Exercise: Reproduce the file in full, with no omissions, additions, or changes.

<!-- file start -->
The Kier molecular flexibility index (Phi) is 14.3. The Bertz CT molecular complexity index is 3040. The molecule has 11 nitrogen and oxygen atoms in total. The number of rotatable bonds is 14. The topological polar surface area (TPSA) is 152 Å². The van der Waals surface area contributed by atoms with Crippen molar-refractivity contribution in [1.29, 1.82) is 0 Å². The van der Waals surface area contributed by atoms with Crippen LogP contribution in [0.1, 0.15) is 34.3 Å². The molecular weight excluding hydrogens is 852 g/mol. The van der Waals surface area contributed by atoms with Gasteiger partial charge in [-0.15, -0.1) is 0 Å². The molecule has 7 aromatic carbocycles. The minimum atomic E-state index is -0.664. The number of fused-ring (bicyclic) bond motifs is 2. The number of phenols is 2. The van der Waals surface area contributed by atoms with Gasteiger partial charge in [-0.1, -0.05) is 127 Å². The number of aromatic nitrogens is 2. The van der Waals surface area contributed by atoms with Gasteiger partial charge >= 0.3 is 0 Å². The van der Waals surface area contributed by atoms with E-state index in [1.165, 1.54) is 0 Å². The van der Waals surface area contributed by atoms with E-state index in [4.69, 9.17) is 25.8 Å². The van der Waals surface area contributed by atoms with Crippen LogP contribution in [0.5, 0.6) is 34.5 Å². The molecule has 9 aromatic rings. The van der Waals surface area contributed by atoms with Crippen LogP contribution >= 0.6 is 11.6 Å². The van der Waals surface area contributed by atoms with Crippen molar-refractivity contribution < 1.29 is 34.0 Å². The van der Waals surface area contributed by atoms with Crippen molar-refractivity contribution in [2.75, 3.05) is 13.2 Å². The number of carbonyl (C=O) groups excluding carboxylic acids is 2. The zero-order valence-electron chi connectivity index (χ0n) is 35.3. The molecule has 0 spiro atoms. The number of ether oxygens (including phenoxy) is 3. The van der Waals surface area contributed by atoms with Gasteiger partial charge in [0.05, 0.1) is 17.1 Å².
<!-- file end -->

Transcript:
The Kier molecular flexibility index (Phi) is 14.3. The Bertz CT molecular complexity index is 3040. The molecule has 11 nitrogen and oxygen atoms in total. The number of rotatable bonds is 14. The topological polar surface area (TPSA) is 152 Å². The van der Waals surface area contributed by atoms with Crippen molar-refractivity contribution in [1.29, 1.82) is 0 Å². The van der Waals surface area contributed by atoms with Crippen LogP contribution in [0.1, 0.15) is 34.3 Å². The molecular weight excluding hydrogens is 852 g/mol. The van der Waals surface area contributed by atoms with Gasteiger partial charge in [-0.15, -0.1) is 0 Å². The molecule has 7 aromatic carbocycles. The minimum atomic E-state index is -0.664. The number of fused-ring (bicyclic) bond motifs is 2. The number of phenols is 2. The van der Waals surface area contributed by atoms with Gasteiger partial charge in [-0.1, -0.05) is 127 Å². The number of aromatic nitrogens is 2. The van der Waals surface area contributed by atoms with Gasteiger partial charge >= 0.3 is 0 Å². The van der Waals surface area contributed by atoms with E-state index in [1.165, 1.54) is 0 Å². The van der Waals surface area contributed by atoms with E-state index in [4.69, 9.17) is 25.8 Å². The van der Waals surface area contributed by atoms with Crippen LogP contribution in [0.5, 0.6) is 34.5 Å². The molecule has 9 aromatic rings. The van der Waals surface area contributed by atoms with Crippen LogP contribution >= 0.6 is 11.6 Å². The van der Waals surface area contributed by atoms with Crippen molar-refractivity contribution < 1.29 is 34.0 Å². The van der Waals surface area contributed by atoms with Crippen molar-refractivity contribution in [2.75, 3.05) is 13.2 Å². The number of carbonyl (C=O) groups excluding carboxylic acids is 2. The zero-order valence-electron chi connectivity index (χ0n) is 35.3. The molecule has 0 spiro atoms. The number of ether oxygens (including phenoxy) is 3. The van der Waals surface area contributed by atoms with Gasteiger partial charge in [0.05, 0.1) is 17.1 Å².